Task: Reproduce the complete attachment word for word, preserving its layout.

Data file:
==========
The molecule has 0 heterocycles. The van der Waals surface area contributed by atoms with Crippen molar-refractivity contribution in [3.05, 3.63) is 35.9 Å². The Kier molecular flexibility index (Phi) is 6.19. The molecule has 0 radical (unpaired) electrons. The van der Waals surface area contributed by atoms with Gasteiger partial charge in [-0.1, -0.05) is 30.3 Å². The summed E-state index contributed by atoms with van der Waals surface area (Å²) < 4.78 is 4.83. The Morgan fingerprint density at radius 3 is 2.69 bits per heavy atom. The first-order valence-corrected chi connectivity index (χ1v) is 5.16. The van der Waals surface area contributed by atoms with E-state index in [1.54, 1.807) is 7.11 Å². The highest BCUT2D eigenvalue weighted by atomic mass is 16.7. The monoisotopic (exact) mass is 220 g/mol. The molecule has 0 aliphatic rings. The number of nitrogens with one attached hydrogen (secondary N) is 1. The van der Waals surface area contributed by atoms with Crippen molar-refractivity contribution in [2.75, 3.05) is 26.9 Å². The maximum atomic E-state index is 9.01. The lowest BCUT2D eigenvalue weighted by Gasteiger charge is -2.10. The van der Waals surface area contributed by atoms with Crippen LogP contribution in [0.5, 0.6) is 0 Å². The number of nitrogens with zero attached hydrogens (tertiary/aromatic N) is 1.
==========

The molecule has 0 heterocycles. The van der Waals surface area contributed by atoms with Crippen molar-refractivity contribution in [3.05, 3.63) is 35.9 Å². The Kier molecular flexibility index (Phi) is 6.19. The molecule has 0 radical (unpaired) electrons. The van der Waals surface area contributed by atoms with Gasteiger partial charge in [-0.1, -0.05) is 30.3 Å². The summed E-state index contributed by atoms with van der Waals surface area (Å²) < 4.78 is 4.83. The Morgan fingerprint density at radius 3 is 2.69 bits per heavy atom. The first-order valence-corrected chi connectivity index (χ1v) is 5.16. The van der Waals surface area contributed by atoms with E-state index in [1.54, 1.807) is 7.11 Å². The highest BCUT2D eigenvalue weighted by atomic mass is 16.7. The monoisotopic (exact) mass is 220 g/mol. The molecule has 0 aliphatic rings. The number of nitrogens with one attached hydrogen (secondary N) is 1. The van der Waals surface area contributed by atoms with Crippen molar-refractivity contribution in [2.75, 3.05) is 26.9 Å². The maximum atomic E-state index is 9.01. The lowest BCUT2D eigenvalue weighted by Gasteiger charge is -2.10. The van der Waals surface area contributed by atoms with Crippen LogP contribution in [0.5, 0.6) is 0 Å². The number of nitrogens with zero attached hydrogens (tertiary/aromatic N) is 1.